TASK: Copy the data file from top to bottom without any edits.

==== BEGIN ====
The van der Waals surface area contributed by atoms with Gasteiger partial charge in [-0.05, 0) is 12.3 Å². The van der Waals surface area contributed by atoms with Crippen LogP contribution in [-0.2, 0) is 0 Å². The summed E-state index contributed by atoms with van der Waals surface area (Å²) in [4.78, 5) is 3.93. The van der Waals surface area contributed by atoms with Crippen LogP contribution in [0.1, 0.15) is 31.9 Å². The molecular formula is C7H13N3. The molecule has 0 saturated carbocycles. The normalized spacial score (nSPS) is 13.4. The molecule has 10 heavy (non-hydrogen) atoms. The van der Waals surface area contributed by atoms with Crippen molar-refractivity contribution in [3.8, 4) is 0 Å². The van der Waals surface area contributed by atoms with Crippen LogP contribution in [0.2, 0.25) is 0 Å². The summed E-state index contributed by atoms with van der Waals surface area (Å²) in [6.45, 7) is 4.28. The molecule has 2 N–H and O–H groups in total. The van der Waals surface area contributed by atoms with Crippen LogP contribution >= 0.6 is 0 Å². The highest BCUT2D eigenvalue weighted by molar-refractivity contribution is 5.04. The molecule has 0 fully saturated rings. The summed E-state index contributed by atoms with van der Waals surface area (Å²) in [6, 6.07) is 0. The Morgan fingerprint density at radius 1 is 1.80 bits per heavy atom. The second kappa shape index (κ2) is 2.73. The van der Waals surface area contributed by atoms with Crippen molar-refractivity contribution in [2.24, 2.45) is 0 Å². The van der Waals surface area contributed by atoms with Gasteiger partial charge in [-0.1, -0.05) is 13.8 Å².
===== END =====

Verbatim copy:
The van der Waals surface area contributed by atoms with Gasteiger partial charge in [-0.05, 0) is 12.3 Å². The van der Waals surface area contributed by atoms with Crippen LogP contribution in [-0.2, 0) is 0 Å². The summed E-state index contributed by atoms with van der Waals surface area (Å²) in [4.78, 5) is 3.93. The van der Waals surface area contributed by atoms with Crippen LogP contribution in [0.1, 0.15) is 31.9 Å². The molecular formula is C7H13N3. The molecule has 0 saturated carbocycles. The normalized spacial score (nSPS) is 13.4. The molecule has 10 heavy (non-hydrogen) atoms. The van der Waals surface area contributed by atoms with Crippen molar-refractivity contribution in [3.8, 4) is 0 Å². The van der Waals surface area contributed by atoms with Crippen LogP contribution in [0.2, 0.25) is 0 Å². The summed E-state index contributed by atoms with van der Waals surface area (Å²) in [6.45, 7) is 4.28. The molecule has 2 N–H and O–H groups in total. The van der Waals surface area contributed by atoms with Crippen LogP contribution >= 0.6 is 0 Å². The highest BCUT2D eigenvalue weighted by molar-refractivity contribution is 5.04. The molecule has 0 fully saturated rings. The summed E-state index contributed by atoms with van der Waals surface area (Å²) in [6, 6.07) is 0. The Morgan fingerprint density at radius 1 is 1.80 bits per heavy atom. The second kappa shape index (κ2) is 2.73. The van der Waals surface area contributed by atoms with Crippen molar-refractivity contribution in [2.24, 2.45) is 0 Å². The van der Waals surface area contributed by atoms with Gasteiger partial charge in [-0.1, -0.05) is 13.8 Å².